With the evolution of smart meters, new technologies such as AMR are coming into play. A CGD player can either procure an AMR meter directly, which has an inbuilt meter reading capability, or it can alternatively upgrade the existing meters, which are four to five years old, by installing a meter interface unit. Meters older than five years generally are not compatible with AMR technology.
The AMR system can be directly interfaced with SAP and billing software without human intervention. Further, large volumes of data are collected which can then be analysed for getting insights into customer buying patterns, payment records and any incidents of gas theft. Additionally, alarms can be configured to detect any incidents of meter tampering. A notification can be sent to the central server, allowing operators to take necessary action.
The Indian CGD market is also witnessing the emergence of new metering technologies such as ultrasonic and thermal meters. Multiple payment options like prepaid meters are also being explored on a pilot basis by CGD utilities such as IGL. Another emerging technology is the optical character reading (OCR) device that is installed over the existing meters. This technology allows the meter readings to be directly fed into the central server using a mobile phone. This helps reduce human intervention and minimises the scope for error.
New technologies and solutions are also emerging for taking the meter reading. Meter reading collection today can be done in a walk-by, drive-by or a direct-to-server mode. In the walk-by and drive-by mode, a meter reader collects the reading just by passing through a designated route near the meter. The meter communicates the reading wirelessly to the handheld devices carried by the meter reader. This device is further connected with a mobile phone, through which the reading is sent to the central server. In the direct-to-server mode, the meter automatically shares the reading with the central server using the internet. Further, the central server can be interfaced with SAP or the billing software as required.
Advantages of using smart meters
There are a number of advantages of using smart meters over analog meters both for the consumers and the CGD utility. When smart meters are deployed appropriately, customers can be assured of receiving accurate bills as billing errors are reduced due to decrease in human intervention. They can also be provided with detailed information of their gas usage for multiple time periods. This allows them to track their consumption patterns and reduce the same. The CGD utility, on the other hand, can ensure significant cost savings as the field personnel do not have to visit customer premises to take readings. Smart meters also help detect gas leakages and thefts, thereby ensuring increased operational efficiency.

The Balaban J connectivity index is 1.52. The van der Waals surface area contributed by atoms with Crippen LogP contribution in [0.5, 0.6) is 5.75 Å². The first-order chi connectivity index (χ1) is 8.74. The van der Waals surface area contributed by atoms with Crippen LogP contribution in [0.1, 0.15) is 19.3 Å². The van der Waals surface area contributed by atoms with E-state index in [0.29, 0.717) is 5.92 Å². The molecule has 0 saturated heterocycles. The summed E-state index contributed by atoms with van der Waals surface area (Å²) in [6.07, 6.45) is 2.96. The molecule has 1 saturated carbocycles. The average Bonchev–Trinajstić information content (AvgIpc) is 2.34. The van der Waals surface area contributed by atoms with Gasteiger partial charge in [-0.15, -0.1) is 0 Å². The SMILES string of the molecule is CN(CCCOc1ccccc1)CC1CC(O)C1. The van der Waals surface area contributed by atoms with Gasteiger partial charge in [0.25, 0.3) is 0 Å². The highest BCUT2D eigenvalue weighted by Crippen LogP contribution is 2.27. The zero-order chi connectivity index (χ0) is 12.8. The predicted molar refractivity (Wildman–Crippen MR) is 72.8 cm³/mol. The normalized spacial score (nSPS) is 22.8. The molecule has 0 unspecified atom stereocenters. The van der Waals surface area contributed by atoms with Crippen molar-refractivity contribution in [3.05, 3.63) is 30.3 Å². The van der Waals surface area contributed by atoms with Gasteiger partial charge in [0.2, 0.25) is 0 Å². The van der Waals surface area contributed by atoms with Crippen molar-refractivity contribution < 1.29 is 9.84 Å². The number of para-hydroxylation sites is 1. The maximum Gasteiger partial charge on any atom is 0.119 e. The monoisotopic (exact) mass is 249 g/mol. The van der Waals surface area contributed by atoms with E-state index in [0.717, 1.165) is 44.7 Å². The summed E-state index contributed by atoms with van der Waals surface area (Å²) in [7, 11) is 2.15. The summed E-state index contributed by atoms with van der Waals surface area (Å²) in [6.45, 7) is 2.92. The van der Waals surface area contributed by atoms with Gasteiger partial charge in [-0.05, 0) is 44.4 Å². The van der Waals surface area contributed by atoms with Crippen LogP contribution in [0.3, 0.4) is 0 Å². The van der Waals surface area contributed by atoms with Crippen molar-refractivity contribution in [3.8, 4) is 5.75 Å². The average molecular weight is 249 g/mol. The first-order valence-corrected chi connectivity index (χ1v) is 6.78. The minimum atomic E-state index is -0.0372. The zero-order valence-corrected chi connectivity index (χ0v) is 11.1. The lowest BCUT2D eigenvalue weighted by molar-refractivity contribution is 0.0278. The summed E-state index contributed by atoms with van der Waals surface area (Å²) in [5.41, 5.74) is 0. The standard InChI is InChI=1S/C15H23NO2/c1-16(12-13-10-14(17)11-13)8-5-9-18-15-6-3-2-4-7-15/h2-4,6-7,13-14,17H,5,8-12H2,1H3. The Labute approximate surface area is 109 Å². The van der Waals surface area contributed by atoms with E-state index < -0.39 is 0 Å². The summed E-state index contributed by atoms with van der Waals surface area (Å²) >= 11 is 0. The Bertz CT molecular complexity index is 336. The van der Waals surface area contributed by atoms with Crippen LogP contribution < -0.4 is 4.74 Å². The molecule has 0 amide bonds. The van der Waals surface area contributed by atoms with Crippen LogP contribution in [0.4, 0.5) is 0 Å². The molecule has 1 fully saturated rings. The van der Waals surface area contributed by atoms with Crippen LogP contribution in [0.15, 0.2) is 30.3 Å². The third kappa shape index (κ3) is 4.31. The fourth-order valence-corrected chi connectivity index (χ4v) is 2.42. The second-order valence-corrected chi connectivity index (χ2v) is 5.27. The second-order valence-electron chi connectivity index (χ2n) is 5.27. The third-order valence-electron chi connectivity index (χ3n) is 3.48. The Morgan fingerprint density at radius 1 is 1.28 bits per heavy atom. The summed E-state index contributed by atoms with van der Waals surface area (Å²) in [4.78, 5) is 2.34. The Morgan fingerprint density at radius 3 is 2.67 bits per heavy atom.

Key growth drivers for metering and billing
A number of factors are directly or indirectly driving the adoption of new technologies and solutions for metering and billing. These include the development of new CGD networks and expansion of the existing ones. Cost competitiveness of natural gas as compared to liquefied petroleum gas is also driving the uptake of new CGD projects. In addition, the need for accurately billing their customers coupled with the need to enhance operational efficiencies is pushing CGD utilities to adopt smarter metering technologies.
CGD players are increasingly using technology to reduce errors resulting from process inefficiencies and manual errors. Typically, there have been instances of wrong meter readings by meter readers. House lock cases have also been reported. Currently, the most important component in the metering and billing process is the selection of a meter that can record accurate natural gas readings. This is particularly true in the case of DRS, where a massive variation in supply pressure is generally encountered.
The metering and billing systems in India are seeing the deployment of new technologies such as AMR meters and OCR, which has improved the operational efficiency of the CGD utilities. Also, the bill collection process has become smoother due to the availability of depositing channels like kiosks, mobile wallets, etc. This is enhancing the overall experience for the natural gas consumers, while increasing the metering and billing efficiency of CGD utilities.